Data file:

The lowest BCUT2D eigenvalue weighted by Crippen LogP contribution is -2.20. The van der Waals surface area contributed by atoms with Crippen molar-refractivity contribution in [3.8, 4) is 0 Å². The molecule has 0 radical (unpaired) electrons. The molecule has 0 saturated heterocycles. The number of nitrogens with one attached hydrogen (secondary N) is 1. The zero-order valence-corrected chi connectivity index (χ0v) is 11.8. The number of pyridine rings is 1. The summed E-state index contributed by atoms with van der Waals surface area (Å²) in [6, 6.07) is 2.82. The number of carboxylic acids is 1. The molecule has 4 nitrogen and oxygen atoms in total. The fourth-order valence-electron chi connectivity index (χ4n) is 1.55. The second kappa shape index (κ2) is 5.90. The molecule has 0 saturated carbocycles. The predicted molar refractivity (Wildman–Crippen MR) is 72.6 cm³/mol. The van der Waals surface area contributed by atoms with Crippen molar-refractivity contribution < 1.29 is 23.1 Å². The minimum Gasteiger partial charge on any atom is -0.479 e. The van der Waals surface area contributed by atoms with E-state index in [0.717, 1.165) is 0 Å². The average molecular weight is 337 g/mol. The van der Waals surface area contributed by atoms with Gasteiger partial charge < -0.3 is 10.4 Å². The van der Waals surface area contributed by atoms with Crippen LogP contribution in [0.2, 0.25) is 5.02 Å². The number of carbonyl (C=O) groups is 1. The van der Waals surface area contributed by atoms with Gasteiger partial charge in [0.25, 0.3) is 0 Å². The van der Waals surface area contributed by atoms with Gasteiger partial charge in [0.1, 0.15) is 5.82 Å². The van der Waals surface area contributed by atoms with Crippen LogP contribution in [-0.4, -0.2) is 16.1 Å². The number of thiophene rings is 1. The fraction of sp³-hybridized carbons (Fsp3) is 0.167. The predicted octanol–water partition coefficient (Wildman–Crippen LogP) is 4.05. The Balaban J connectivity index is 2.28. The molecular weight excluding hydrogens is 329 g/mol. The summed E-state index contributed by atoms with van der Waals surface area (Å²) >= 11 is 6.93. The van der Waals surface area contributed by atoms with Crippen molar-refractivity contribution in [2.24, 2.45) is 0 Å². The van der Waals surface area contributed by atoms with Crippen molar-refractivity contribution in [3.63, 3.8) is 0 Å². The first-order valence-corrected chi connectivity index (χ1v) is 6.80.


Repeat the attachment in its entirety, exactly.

The lowest BCUT2D eigenvalue weighted by Crippen LogP contribution is -2.20. The van der Waals surface area contributed by atoms with Crippen molar-refractivity contribution in [3.8, 4) is 0 Å². The molecule has 0 radical (unpaired) electrons. The molecule has 0 saturated heterocycles. The number of nitrogens with one attached hydrogen (secondary N) is 1. The zero-order valence-corrected chi connectivity index (χ0v) is 11.8. The number of pyridine rings is 1. The summed E-state index contributed by atoms with van der Waals surface area (Å²) in [6, 6.07) is 2.82. The number of carboxylic acids is 1. The molecule has 4 nitrogen and oxygen atoms in total. The fourth-order valence-electron chi connectivity index (χ4n) is 1.55. The second kappa shape index (κ2) is 5.90. The molecule has 0 saturated carbocycles. The predicted molar refractivity (Wildman–Crippen MR) is 72.6 cm³/mol. The van der Waals surface area contributed by atoms with Crippen molar-refractivity contribution < 1.29 is 23.1 Å². The minimum Gasteiger partial charge on any atom is -0.479 e. The van der Waals surface area contributed by atoms with E-state index in [0.717, 1.165) is 0 Å². The average molecular weight is 337 g/mol. The van der Waals surface area contributed by atoms with Gasteiger partial charge < -0.3 is 10.4 Å². The van der Waals surface area contributed by atoms with Crippen LogP contribution in [0.2, 0.25) is 5.02 Å². The number of carbonyl (C=O) groups is 1. The van der Waals surface area contributed by atoms with Gasteiger partial charge in [0.25, 0.3) is 0 Å². The van der Waals surface area contributed by atoms with Gasteiger partial charge in [0.1, 0.15) is 5.82 Å². The van der Waals surface area contributed by atoms with Crippen LogP contribution in [-0.4, -0.2) is 16.1 Å². The number of thiophene rings is 1. The fraction of sp³-hybridized carbons (Fsp3) is 0.167. The predicted octanol–water partition coefficient (Wildman–Crippen LogP) is 4.05. The Balaban J connectivity index is 2.28. The molecular weight excluding hydrogens is 329 g/mol. The summed E-state index contributed by atoms with van der Waals surface area (Å²) >= 11 is 6.93. The van der Waals surface area contributed by atoms with Crippen molar-refractivity contribution in [2.24, 2.45) is 0 Å². The van der Waals surface area contributed by atoms with Crippen molar-refractivity contribution in [3.63, 3.8) is 0 Å². The first-order valence-corrected chi connectivity index (χ1v) is 6.80.